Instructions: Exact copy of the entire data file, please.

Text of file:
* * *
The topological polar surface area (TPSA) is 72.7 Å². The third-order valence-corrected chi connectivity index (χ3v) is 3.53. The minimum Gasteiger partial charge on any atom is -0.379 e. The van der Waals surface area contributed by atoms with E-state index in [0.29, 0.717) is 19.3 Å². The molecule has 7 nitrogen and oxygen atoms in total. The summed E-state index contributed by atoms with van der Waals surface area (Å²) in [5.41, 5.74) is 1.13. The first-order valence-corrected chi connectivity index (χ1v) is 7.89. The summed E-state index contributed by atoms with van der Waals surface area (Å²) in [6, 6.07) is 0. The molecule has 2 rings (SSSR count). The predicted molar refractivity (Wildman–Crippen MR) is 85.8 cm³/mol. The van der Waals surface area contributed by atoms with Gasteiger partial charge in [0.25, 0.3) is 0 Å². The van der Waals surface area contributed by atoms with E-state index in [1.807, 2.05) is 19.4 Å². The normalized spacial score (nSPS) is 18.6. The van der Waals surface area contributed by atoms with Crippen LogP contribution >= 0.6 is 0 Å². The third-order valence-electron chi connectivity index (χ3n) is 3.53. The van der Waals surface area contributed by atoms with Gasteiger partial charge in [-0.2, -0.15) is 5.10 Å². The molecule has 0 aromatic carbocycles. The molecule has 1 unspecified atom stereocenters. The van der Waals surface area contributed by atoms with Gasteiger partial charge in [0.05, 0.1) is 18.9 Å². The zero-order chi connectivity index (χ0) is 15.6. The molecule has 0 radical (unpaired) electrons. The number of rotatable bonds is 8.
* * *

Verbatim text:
The topological polar surface area (TPSA) is 72.7 Å². The third-order valence-corrected chi connectivity index (χ3v) is 3.53. The minimum Gasteiger partial charge on any atom is -0.379 e. The van der Waals surface area contributed by atoms with E-state index in [0.29, 0.717) is 19.3 Å². The molecule has 7 nitrogen and oxygen atoms in total. The summed E-state index contributed by atoms with van der Waals surface area (Å²) in [5.41, 5.74) is 1.13. The first-order valence-corrected chi connectivity index (χ1v) is 7.89. The summed E-state index contributed by atoms with van der Waals surface area (Å²) in [6, 6.07) is 0. The molecule has 2 rings (SSSR count). The predicted molar refractivity (Wildman–Crippen MR) is 85.8 cm³/mol. The van der Waals surface area contributed by atoms with Gasteiger partial charge in [0.25, 0.3) is 0 Å². The van der Waals surface area contributed by atoms with E-state index in [1.807, 2.05) is 19.4 Å². The normalized spacial score (nSPS) is 18.6. The van der Waals surface area contributed by atoms with Crippen LogP contribution >= 0.6 is 0 Å². The third-order valence-electron chi connectivity index (χ3n) is 3.53. The van der Waals surface area contributed by atoms with Gasteiger partial charge in [-0.2, -0.15) is 5.10 Å². The molecule has 0 aromatic carbocycles. The molecule has 1 unspecified atom stereocenters. The van der Waals surface area contributed by atoms with Gasteiger partial charge in [0.05, 0.1) is 18.9 Å². The zero-order chi connectivity index (χ0) is 15.6. The molecule has 0 radical (unpaired) electrons. The number of rotatable bonds is 8.